The importance of personality in leadership

As you maximise your ability to communicate with your team members, it’s important to understand not just your strengths and what you bring to the role which are important, but also who you are as a person. How do you tend to communicate? What impact might that have on others? Where and how do you like to operate?

The Greek philosopher, Hippocrates (460-370 BC), was the first person to record the different personality styles which he observed in the world around him. He gave them different names in those days (it was over 2,000 years ago – fashions change) but his observations were startlingly correct, and are still used today in many personality assessments. Hippocrates called the four types:

·         Choleric
·         Sanguine
·         Phlegmatic
·         Melancholic

His work was re-visited by more modern philosophers such as Immanuel Kant, Carl Jung and Elias Porter, who, along with others, built on Hippocrates’ work. These experts then decided that most people are a blend of these 4 styles, but that many have a dominant style. Whether you have an equal mix or a dominant style, knowing the theory helps you understand yourself, others, and your relationships with them. It also helps you to understand your motivators, strengths, and weaknesses, so that you can become more balanced in your life.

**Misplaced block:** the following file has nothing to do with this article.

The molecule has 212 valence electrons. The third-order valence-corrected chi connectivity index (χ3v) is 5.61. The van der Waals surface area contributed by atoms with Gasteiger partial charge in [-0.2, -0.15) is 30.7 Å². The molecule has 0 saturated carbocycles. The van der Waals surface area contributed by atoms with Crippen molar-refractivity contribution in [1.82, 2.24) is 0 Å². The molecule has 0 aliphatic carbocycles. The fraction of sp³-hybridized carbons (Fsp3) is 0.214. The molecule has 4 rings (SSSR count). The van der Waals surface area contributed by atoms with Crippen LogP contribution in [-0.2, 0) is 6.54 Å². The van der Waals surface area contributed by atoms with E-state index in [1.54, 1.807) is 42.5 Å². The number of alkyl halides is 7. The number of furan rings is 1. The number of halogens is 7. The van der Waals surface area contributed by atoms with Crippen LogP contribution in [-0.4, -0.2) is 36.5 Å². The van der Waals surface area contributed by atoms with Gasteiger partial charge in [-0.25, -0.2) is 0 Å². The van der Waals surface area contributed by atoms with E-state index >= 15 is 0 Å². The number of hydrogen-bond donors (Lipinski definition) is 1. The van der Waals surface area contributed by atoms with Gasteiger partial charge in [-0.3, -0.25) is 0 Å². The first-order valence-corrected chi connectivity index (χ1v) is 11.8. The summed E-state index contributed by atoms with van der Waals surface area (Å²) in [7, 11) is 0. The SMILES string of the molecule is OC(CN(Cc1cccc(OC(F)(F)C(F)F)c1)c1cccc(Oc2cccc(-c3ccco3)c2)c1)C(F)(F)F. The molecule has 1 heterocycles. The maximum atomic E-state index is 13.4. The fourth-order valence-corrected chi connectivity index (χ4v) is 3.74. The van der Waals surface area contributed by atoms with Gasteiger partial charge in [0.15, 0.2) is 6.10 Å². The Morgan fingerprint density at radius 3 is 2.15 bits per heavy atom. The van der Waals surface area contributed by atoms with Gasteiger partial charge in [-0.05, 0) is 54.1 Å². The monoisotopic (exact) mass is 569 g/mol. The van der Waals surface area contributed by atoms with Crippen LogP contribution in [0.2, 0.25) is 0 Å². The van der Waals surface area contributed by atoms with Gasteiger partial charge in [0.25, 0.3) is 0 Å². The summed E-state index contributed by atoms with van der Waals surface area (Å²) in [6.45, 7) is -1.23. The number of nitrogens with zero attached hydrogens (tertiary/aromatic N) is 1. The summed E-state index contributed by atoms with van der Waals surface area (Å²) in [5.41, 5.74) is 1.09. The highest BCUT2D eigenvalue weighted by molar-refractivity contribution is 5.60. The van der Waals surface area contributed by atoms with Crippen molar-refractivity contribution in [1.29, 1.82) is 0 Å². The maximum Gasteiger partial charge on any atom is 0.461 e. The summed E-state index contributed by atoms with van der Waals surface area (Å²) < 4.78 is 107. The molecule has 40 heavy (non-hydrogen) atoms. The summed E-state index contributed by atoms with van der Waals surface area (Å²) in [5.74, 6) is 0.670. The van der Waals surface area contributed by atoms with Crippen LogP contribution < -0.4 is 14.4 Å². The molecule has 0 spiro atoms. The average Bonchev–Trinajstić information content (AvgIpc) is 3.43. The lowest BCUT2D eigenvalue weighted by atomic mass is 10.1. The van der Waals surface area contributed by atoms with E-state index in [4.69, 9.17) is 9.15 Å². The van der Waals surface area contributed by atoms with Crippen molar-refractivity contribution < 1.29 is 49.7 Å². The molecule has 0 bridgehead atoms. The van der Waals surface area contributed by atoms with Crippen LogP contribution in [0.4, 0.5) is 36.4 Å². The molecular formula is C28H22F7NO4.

The Navanter Personality Style Instrument, or NPSI™, is a tool to help you understand more about who you are, in line with Hippocrates’ research, and adapted for the modern business world. We use more modern terminology as in the diagram.


Identifying dominant styles

As we look at yourself and others, there are certain clues you can look for to suggest someone’s dominant style. These clues are in:

·         Motivators
·         Communication style
·         Preferred environment

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